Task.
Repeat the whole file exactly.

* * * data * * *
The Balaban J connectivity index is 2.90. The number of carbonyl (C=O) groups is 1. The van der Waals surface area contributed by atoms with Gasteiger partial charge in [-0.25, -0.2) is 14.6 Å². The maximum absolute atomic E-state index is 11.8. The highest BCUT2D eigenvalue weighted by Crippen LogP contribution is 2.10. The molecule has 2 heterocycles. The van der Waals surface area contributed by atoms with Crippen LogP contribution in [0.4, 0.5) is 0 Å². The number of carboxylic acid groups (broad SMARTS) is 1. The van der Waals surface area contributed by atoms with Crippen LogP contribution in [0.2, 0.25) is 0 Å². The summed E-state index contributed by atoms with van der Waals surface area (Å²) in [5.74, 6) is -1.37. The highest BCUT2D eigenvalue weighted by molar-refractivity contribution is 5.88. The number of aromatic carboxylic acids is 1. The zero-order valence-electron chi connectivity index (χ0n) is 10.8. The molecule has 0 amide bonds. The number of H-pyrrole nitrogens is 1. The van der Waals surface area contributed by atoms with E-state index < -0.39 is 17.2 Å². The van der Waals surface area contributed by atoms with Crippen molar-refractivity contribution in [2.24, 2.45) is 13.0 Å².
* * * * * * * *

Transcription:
The Balaban J connectivity index is 2.90. The number of carbonyl (C=O) groups is 1. The van der Waals surface area contributed by atoms with Gasteiger partial charge in [-0.25, -0.2) is 14.6 Å². The maximum absolute atomic E-state index is 11.8. The highest BCUT2D eigenvalue weighted by Crippen LogP contribution is 2.10. The molecule has 2 heterocycles. The van der Waals surface area contributed by atoms with Crippen LogP contribution in [0.4, 0.5) is 0 Å². The number of carboxylic acid groups (broad SMARTS) is 1. The van der Waals surface area contributed by atoms with Crippen LogP contribution in [0.2, 0.25) is 0 Å². The summed E-state index contributed by atoms with van der Waals surface area (Å²) in [5.74, 6) is -1.37. The highest BCUT2D eigenvalue weighted by molar-refractivity contribution is 5.88. The number of aromatic carboxylic acids is 1. The zero-order valence-electron chi connectivity index (χ0n) is 10.8. The molecule has 0 amide bonds. The number of H-pyrrole nitrogens is 1. The van der Waals surface area contributed by atoms with E-state index < -0.39 is 17.2 Å². The van der Waals surface area contributed by atoms with Crippen molar-refractivity contribution in [2.24, 2.45) is 13.0 Å².